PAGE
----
Predicting the future — whether in the realm of financial markets, world events or even sports — is a tough game.
And that’s whether you examine financial statements, interpret stock charts, defer to astrology — or even read animal entrails as the Romans did.
Yet there are some folks who are better forecasters than others.
That is the conclusion of Philip Tetlock’s and Dan Gardner’s book, “Superforecasting: The Art and Science of Prediction.”
Having read his earlier academic work “Expert Political Judgement,” I already was familiar with Tetlock’s ideas and conclusions.
In fact, I previously wrote about Tetlock’s work, in which he compared the forecasting abilities of “hedgehogs” versus “foxes.”
It all comes down to thinking styles.
Hedgehogs Versus Foxes
As the Greek poet Archilochus observed: ”The fox knows many things, but the hedgehog knows one big thing.”
Hedgehogs have one overarching “Big Idea” into which they shoehorn their opinions and worldview. The Big Idea is like a pair of glasses that the hedgehog never takes off. No critical thinking is required. Like a Marxist, a member of ISIS or the head of a cult predicting the end of the world, hedgehogs are ideological. They never change their minds. Even when their predictions are clearly wrong, they tell you, “Just wait.”
Foxes are a very different animal. Foxes are the pragmatic experts who draw on a wide range of analytic tools. They gather as much information as possible from as many sources as possible. They shift mental gears. They talk about probabilities and not certainty. They readily admit when they are wrong and are willing to change their minds.
Thankfully, they are the types of folks who run the space program, the military and occupy the bowels of the top university and government research labs.
Still, hedgehogs have a built-in advantage, which irks Foxes (like yours truly) to no end.
Hedgehogs are more media-friendly, because their simplistic thinking can be reduced to a simple but catchy soundbite. I’ve always envied hedgehogs because they can keep saying the same thing over and over again and still attract the uncritical adulation of their acolytes.
There are two ironies here.
First, Foxes hardly ever make it into the media. They don’t make for “good TV.” Despite his success, George Soros’ laborious speaking style and strong Hungarian accent are a TV producer’s nightmare.
Second, as a rule of thumb, the more confident the forecaster, the more likely it is that she is dead wrong.
Nevertheless, the conclusions of Tetlock’s lifetime of research is clear: In terms of forecasting, Foxes beat Hedgehogs.
And it ain’t even close.
In both accuracy and probability, Foxes have foresight. Hedgehogs don’t.
In fact, Tetlock concludes that Hedgehogs’ insights are statistically worse than random.
Foxes also have certain characteristics that make them better forecasters.
They gather evidence from a variety of sources; they think probabilistically; they work in teams; they keep score; they are willing to admit error and change course. They are open-minded, careful and curious.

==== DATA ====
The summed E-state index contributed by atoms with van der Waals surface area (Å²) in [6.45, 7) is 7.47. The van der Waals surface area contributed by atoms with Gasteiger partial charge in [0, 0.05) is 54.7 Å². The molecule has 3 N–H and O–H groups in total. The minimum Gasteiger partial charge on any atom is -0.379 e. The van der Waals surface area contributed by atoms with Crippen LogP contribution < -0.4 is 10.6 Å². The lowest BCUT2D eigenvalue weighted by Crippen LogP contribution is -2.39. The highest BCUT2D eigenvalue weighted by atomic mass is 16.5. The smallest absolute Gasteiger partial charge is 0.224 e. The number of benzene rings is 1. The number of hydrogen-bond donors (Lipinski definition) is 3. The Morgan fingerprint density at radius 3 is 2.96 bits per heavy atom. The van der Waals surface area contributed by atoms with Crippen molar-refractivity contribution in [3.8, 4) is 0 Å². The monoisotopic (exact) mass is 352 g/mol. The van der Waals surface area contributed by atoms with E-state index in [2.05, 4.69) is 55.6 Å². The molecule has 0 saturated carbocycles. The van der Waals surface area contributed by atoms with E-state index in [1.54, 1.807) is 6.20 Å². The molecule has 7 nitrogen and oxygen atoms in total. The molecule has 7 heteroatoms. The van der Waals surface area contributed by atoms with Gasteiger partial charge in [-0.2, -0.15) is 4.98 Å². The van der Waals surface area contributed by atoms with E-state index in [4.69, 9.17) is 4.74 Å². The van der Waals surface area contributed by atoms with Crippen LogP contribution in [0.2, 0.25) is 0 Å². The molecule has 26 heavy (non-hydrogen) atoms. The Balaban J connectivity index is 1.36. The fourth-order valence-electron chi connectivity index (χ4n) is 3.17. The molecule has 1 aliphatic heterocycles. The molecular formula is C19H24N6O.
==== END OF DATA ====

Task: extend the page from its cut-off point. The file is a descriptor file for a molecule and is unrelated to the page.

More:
And above all, they are self-critical.
This explains the success of speculators like George Soros, who, in my view, has the habit of mind of the ultimate fox:
On the abstract level, I have turned the belief in my own fallibility into the cornerstone of an elaborate philosophy… To others, being wrong is a source of shame; to me, recognizing my mistakes is a source of pride. (T)here is no shame in being wrong, only in failing to correct our mistakes.
Forecasting in Finance
The world of finance and investment is chock full of wrong forecasts.
But get one forecast right, and you can make a career out of it.
Take the case of Texas hedge fund manager Kyle Bass, who earned himself $250 million and a chapter in Michael Lewis’ book, “The Big Short,” for betting on the collapse of mortgages in 2007.
How has Bass done since?
According to the New York Post, which recently obtained a copy of Hayman Capital letters to investors, over the past 91 months, or nearly eight years, Hayman Capital’s main fund returned just 1.56% annually.
That’s slightly better than a Treasury bond ETF. But not much else.
The conclusion is inevitable.
Kyle Bass is not a Fox like George Soros. He is a one hit wonder, a Hedgehog who got lucky in 2007.
My Favorite Hedgehog Forecasts
“The end of the modern Chinese state is near. The People’s Republic has five years, perhaps ten, before it falls.”
–Gordon Chang, author of “The Coming Collapse of China,” 2001
“There’s no chance that the iPhone is going to get any significant market share. No chance.”
–Steve Ballmer, chief executive of Microsoft, April 2007
“No! No! No! Bear Stearns is not in trouble.”
–CNBC pundit Jim Cramer, March 2008, shortly before the bank had to be rescued in a takeover by JP Morgan
“The worst of the crisis in Wall Street is over.”
–Warren Buffett, May 2008
“All who drink of this treatment recover in a short time, except those whom it does not help, who all die.”
–Galen, Roman physician
“The repeated invocation of Ireland as a role model has gotten to be a sick joke.”
–Paul Krugman. New York Times, August 16, 2013 (The Irish economy is now growing at over 6% per year, and debt has fallen from 125% to below 100% of gross domestic product.)
“Now I might have to just say that instead of it going to $5,000, maybe gold is going to $10,000… the relationship between gold and the Dow will be one to one, just like it was in 1980, and just like it was in 1929… I think that those two numbers are going to get very close to one another.”
–Peter Schiff, CNBC, May 12, 2010 (Over five years later, gold is trading below $1,100 and the Dow is trading at over 17,700. Of course, Hedgehogs like Schiff are never wrong. They are just early.)
In case you missed it, I encourage you to read the Global Guru column from last week about whether commodities have reached a bottom in price. I also invite you to comment in the space provided below my commentary.